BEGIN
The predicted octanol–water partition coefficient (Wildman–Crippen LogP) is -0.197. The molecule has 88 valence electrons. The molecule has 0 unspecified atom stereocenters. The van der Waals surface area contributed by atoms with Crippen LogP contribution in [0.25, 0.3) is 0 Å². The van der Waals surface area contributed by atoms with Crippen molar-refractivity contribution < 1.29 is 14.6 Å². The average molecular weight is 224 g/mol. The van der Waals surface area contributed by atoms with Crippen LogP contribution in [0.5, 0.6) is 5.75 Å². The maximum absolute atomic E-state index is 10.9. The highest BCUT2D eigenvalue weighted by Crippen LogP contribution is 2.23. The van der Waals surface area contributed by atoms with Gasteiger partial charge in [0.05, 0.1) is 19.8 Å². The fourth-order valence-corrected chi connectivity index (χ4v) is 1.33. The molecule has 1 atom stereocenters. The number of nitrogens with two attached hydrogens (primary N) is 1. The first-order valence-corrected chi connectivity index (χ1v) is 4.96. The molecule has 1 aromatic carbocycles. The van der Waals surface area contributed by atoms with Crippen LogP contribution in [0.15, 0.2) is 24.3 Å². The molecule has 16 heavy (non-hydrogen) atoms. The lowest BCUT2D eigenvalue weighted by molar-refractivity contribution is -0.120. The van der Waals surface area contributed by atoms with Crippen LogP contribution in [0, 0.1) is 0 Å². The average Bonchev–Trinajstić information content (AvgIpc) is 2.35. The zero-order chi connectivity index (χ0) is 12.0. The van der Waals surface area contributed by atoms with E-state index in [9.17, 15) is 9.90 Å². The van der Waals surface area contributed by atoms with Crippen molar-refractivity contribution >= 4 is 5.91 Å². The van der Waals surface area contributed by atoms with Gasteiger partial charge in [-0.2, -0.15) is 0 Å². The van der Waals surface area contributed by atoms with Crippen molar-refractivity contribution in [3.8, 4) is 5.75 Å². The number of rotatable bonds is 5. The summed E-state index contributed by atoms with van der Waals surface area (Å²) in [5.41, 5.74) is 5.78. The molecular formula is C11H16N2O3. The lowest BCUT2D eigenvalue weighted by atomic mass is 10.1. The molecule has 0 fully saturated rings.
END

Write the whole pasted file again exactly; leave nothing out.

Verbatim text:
The predicted octanol–water partition coefficient (Wildman–Crippen LogP) is -0.197. The molecule has 88 valence electrons. The molecule has 0 unspecified atom stereocenters. The van der Waals surface area contributed by atoms with Crippen LogP contribution in [0.25, 0.3) is 0 Å². The van der Waals surface area contributed by atoms with Crippen molar-refractivity contribution < 1.29 is 14.6 Å². The average molecular weight is 224 g/mol. The van der Waals surface area contributed by atoms with Crippen LogP contribution in [0.5, 0.6) is 5.75 Å². The maximum absolute atomic E-state index is 10.9. The highest BCUT2D eigenvalue weighted by Crippen LogP contribution is 2.23. The van der Waals surface area contributed by atoms with Gasteiger partial charge in [0.05, 0.1) is 19.8 Å². The fourth-order valence-corrected chi connectivity index (χ4v) is 1.33. The molecule has 1 atom stereocenters. The number of nitrogens with two attached hydrogens (primary N) is 1. The first-order valence-corrected chi connectivity index (χ1v) is 4.96. The molecule has 1 aromatic carbocycles. The van der Waals surface area contributed by atoms with Crippen LogP contribution in [0.15, 0.2) is 24.3 Å². The molecule has 16 heavy (non-hydrogen) atoms. The lowest BCUT2D eigenvalue weighted by molar-refractivity contribution is -0.120. The van der Waals surface area contributed by atoms with Crippen LogP contribution in [0, 0.1) is 0 Å². The average Bonchev–Trinajstić information content (AvgIpc) is 2.35. The zero-order chi connectivity index (χ0) is 12.0. The van der Waals surface area contributed by atoms with E-state index in [9.17, 15) is 9.90 Å². The van der Waals surface area contributed by atoms with Crippen molar-refractivity contribution >= 4 is 5.91 Å². The van der Waals surface area contributed by atoms with Gasteiger partial charge in [-0.2, -0.15) is 0 Å². The van der Waals surface area contributed by atoms with Crippen molar-refractivity contribution in [3.8, 4) is 5.75 Å². The number of rotatable bonds is 5. The summed E-state index contributed by atoms with van der Waals surface area (Å²) in [5.41, 5.74) is 5.78. The molecular formula is C11H16N2O3. The lowest BCUT2D eigenvalue weighted by atomic mass is 10.1. The molecule has 0 fully saturated rings.